Sunday, December 31, 2006

Whoa! The Lions Win!

Pinch me. I need to make sure I'm not dreaming. Did the Lions actually put 39 points on the scoreboard? They did? Wow! And, those 39 points were enough for the Lions to actually win the game? You're kidding, right? No desperation two-minute drill for the necessary touchdown to tie or win the game? What, that was the Dallas storyline? AMAZING!!!

The Detroit Lions have ended 2006 on high note. The offense finally clicked. Roy Williams was great. Surprise newcomer Mike Furrey was great. Jon Kitna was great. When was the last time I could say that? Even Mike Williams caught a touchdown pass. I must admit, it was rather impressive to watch. Why couldn't they play like that all season long?

All kidding aside, this was a pretty good game to watch. Detroit actually played like a team that knew it could win and knew how to win. The latter had been missing all season. Despite giving up their early 13-0 lead, the Lions stayed in this game and never collapsed. They took advantage of just about everything Dallas gave them, including a fourth quarter fumble that allowed Jason Hanson to kick his fourth field goal of the game and give Detroit extend a five point lead to eight points.

I must admit, I was worried that Dallas would tie the game in the final minutes. Detroit's defense allowed the Cowboys to inch down the field and actually get into the red zone. But, on fourth and goal, quarterback Tony Romo was stopped at the two yard line as he tried to run the ball in on a busted pass play. Game over. Lions win! DET 39-DAL 31.

Okay. Now comes the reality check. With the win today, Detroit finishes the 2006 season with a dismal 3-13 record. That's good for second worst in the NFL, just above the Oakland Raiders 2-14 tally. The Lions remain in the cellar of the NFC and the NFC North. Detroit was 0-6 in the division. They were 1-7 on the road, just 2-6 at home. 1-3 versus AFC opponents, 2-10 versus NFC opponents. There is MUCH work to be done.

When the 2007 season rolls around next September, I won't make the same mistake I made this season. I was excited about 2006 and felt Detroit had a real shot at finishing #2 in the division behind Chicago and earning a Wild Card playoff spot. Next season, I'll go in expecting nothing and hope the team surprises me.

Oh, Good Evening!

Wednesday, December 27, 2006

Mourning a Michigan Man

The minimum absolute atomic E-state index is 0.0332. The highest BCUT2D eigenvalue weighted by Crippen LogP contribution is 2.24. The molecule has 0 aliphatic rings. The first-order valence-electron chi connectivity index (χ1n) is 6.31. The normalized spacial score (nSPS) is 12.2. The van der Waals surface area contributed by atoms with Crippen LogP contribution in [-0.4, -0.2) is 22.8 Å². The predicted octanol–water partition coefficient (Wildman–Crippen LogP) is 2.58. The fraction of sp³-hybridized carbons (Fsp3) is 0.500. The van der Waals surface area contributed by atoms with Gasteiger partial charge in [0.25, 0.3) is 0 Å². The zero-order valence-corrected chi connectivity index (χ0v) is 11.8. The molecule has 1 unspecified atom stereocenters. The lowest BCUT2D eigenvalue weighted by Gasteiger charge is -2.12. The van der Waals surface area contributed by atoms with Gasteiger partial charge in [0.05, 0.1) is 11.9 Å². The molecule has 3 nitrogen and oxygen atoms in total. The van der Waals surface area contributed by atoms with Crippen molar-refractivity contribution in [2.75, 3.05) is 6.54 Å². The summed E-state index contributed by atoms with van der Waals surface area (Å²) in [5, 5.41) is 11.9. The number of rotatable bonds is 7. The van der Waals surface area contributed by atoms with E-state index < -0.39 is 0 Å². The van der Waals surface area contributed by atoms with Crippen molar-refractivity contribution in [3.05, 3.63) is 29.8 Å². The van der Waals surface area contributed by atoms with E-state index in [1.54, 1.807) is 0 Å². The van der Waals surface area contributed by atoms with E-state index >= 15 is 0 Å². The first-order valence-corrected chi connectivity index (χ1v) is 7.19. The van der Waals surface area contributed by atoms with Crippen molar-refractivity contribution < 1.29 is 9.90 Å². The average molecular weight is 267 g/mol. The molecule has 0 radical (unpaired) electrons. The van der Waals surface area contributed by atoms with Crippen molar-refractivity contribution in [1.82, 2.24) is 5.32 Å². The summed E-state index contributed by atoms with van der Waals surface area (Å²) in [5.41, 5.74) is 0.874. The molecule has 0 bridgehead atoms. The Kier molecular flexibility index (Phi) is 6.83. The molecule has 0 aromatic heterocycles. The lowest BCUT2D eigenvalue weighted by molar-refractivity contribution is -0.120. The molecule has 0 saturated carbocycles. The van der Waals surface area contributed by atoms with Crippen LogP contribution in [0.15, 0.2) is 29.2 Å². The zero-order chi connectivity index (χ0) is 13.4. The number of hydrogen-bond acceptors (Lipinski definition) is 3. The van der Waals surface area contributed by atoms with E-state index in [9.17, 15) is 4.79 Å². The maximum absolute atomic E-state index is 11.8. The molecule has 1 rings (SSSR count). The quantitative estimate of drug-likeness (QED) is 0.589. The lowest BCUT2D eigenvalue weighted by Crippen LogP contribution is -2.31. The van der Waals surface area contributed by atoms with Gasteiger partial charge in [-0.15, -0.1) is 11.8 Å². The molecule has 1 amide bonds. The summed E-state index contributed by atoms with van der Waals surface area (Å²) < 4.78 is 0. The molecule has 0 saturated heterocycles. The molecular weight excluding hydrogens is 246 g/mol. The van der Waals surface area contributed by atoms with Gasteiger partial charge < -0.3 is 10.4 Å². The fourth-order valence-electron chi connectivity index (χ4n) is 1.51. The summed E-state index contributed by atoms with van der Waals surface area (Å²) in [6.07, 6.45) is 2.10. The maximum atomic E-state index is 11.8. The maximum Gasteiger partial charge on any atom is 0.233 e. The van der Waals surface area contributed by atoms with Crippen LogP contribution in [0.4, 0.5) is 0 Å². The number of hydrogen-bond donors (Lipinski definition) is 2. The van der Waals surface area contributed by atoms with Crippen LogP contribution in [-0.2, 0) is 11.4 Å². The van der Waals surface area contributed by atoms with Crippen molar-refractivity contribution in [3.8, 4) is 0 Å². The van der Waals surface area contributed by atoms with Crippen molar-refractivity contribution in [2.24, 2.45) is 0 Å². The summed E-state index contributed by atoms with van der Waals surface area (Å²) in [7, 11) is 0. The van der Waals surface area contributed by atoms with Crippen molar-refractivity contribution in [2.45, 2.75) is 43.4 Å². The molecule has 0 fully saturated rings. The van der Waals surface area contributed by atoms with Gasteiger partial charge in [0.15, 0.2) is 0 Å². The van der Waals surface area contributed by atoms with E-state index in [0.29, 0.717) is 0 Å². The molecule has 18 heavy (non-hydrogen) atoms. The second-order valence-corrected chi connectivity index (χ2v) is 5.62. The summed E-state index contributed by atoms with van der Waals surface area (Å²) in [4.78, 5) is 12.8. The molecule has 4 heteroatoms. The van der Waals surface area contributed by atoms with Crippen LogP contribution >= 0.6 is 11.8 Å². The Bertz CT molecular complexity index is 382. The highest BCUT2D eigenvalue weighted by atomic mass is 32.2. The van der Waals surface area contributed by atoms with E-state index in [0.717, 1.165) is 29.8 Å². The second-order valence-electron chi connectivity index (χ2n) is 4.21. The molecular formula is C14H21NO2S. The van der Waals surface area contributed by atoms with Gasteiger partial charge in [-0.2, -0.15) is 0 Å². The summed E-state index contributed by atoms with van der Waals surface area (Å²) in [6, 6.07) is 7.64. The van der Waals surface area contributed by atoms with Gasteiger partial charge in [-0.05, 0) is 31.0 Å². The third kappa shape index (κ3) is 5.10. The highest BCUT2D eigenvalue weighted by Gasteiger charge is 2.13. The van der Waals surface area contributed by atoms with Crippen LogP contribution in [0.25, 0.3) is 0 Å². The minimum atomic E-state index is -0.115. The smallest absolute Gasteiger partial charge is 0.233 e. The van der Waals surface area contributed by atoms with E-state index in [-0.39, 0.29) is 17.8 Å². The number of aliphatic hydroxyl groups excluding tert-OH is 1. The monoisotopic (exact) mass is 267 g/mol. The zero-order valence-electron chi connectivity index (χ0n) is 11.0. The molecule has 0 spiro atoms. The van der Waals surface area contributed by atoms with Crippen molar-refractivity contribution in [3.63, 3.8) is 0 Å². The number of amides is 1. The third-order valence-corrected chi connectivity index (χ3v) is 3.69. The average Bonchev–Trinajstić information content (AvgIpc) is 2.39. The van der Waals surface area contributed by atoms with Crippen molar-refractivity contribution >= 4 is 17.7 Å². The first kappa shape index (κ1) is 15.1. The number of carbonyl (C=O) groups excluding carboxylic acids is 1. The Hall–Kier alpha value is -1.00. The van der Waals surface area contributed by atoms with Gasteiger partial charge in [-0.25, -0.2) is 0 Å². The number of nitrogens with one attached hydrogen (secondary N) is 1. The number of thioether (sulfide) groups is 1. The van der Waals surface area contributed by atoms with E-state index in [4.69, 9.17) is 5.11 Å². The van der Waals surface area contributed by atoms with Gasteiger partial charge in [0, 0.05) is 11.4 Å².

I awoke this morning to two pieces of sad news. First, I found my brother's email about his dog, Nala (see previous post). Then, I turned on the television and caught the tail end of a story ESPN was airing about former President Gerald Ford's athleticism. It just seemed odd that they would be running that and I immediately said to myself, "please tell me he isn't gone, too?" I turned to my laptop and Googled "President Ford." The result returned several headlines declaring the former president's passing.

I then went to to read more about the only man from my home state of Michigan to occupy the Oval Office. National Affairs Writer Tom Curry wrote a great piece on President Ford's lasting legacy, which is the appointment of Associate Justice John Paul Stevens to the U. S. Supreme Court. But what grabbed my attention was Curry's description of several headlines from the Ford Administration that for most people older than 32, may be just vague recollections. His words, not mine.

I was six days shy of my 10th birthday when Ford took the oath of office as the 38th President of the United States. I remember those days quite vividly. I was quite intrigued by the Watergate scandal. When the infamous White House Watergate transcripts were published, I read them. I think the fall of Richard Nixon triggered my fascination with the presidency.

I remember watching President Nixon's address to the nation in which he announced his resignation. I remember watching, the following morning, his farewell address to members of his administration and the White House staff. I remember watching Vice President Ford become President Ford. It was all so, fascinating to me then. I don't think I recognized the true significance of what I was witnessing- our constitution at work- but I knew it was important.

I also remember many of the things Curry wrote about as likely vague recollections. The SS Mayaguez incident; Lynette "Squeaky" Fromme's assassination attempt; Sara Jane Moore's assassination attempt. I remember the address to the nation announcing President Nixon's pardon, but I don't remember President Ford testifying before congress. Nor do I remember any of his major policies. I wasn't much into the true politics of the time at that age.

President Ford was special to me because he was a Michigan man. He was raised in Grand Rapids, went to college at the University of Michigan, he played on two national championship winning Wolverine football teams. Elected to 13 terms in Congress. Hand picked by President Nixon to become the nation's 40th Vice President after the resignation of Vice President Spiro Agnew. That was all so cool to me at age 9 growing up in Detroit.